Last month, Nova Scotia announced that it will ban all kinds of flavoured e-cigarettes and juices, effective April 1st. “This is about reducing the rates,” said Health Minister Randy Delorey. “What we’ve seen in the last couple of years since e-cigarettes have become widely available in Canada and indeed throughout much of North America is a rapidly growing rate, in particular youth vaping.”
To this effect said Delorey, having worked hard to instill a smoke-free culture across the province, local authorities do not want to lose ground due to an increase in vaping.
Findings by a survey conducted by non-profit group Smoke Free Nova Scotia, indicated that 95% of youth who vape prefer flavoured vaping products, and over 48% said they would quit vaping if flavours were banned. Sadly, an important detail is left out here, would the teens quit to go back to smoking cigarettes instead?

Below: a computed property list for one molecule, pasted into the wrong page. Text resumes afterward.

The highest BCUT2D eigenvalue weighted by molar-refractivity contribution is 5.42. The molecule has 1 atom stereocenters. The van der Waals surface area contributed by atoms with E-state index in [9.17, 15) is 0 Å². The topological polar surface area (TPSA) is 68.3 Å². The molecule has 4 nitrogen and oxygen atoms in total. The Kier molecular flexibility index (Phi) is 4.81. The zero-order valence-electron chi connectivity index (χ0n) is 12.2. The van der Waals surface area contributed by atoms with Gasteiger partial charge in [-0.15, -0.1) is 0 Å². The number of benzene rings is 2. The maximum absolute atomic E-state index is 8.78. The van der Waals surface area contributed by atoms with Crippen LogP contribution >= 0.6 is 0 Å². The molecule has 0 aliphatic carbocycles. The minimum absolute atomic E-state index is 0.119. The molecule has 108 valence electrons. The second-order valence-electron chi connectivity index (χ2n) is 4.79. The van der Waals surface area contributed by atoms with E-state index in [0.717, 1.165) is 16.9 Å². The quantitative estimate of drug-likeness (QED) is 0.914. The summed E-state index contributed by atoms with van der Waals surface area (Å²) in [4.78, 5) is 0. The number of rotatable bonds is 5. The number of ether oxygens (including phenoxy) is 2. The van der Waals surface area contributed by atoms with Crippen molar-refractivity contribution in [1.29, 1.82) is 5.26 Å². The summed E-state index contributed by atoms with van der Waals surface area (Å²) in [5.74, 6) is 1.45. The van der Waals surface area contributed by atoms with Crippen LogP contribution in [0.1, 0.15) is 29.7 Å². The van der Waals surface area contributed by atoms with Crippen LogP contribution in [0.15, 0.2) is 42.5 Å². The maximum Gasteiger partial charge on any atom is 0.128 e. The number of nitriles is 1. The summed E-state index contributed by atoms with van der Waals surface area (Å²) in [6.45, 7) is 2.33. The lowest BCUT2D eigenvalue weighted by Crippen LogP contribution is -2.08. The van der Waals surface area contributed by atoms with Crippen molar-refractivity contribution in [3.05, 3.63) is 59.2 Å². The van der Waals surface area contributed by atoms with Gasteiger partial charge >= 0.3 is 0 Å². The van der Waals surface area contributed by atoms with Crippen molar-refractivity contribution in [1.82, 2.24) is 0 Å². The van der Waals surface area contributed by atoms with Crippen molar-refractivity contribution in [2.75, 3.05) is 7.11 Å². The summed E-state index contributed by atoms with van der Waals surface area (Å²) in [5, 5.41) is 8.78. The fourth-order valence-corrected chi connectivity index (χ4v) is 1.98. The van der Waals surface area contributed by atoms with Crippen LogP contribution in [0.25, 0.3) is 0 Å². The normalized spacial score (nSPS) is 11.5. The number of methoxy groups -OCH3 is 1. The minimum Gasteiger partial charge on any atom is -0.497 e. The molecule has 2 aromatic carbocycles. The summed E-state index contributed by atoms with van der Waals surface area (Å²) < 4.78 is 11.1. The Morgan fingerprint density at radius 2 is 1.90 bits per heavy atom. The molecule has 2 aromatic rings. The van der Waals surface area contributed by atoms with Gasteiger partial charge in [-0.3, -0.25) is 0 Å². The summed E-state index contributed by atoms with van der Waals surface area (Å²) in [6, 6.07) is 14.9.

After the ban goes into effect, the only flavours available for sale across the province will be bland and tobacco. “This is a good first step and I think we can anticipate a reduction in the number of youth vaping,” said Delorey.
BC’s upcoming teen vaping regulations
In November, the Government of British Columbia, announced that changes in teen vaping regulations were underway. Health Minister Adrian Dix said that B.C. will be taking strong actions with regards to teen vaping. These will include educating the public, working with partners, a tax increase, implementing regulations to prevent teen access, and pressuring the federal government to take further action.
Dix said that this action would be the first-of-its-kind in Canada, and aims to make vaping as socially unacceptable as regular smoking is to young people. Many anti-smoking experts would argue that this could prove counterproductive since vaping is known to be at least 95% safer than smoking, therefore if teens who would otherwise take up smoking are taking up vaping instead, this should already be considered as a mini public health victory.
Read Further: CBC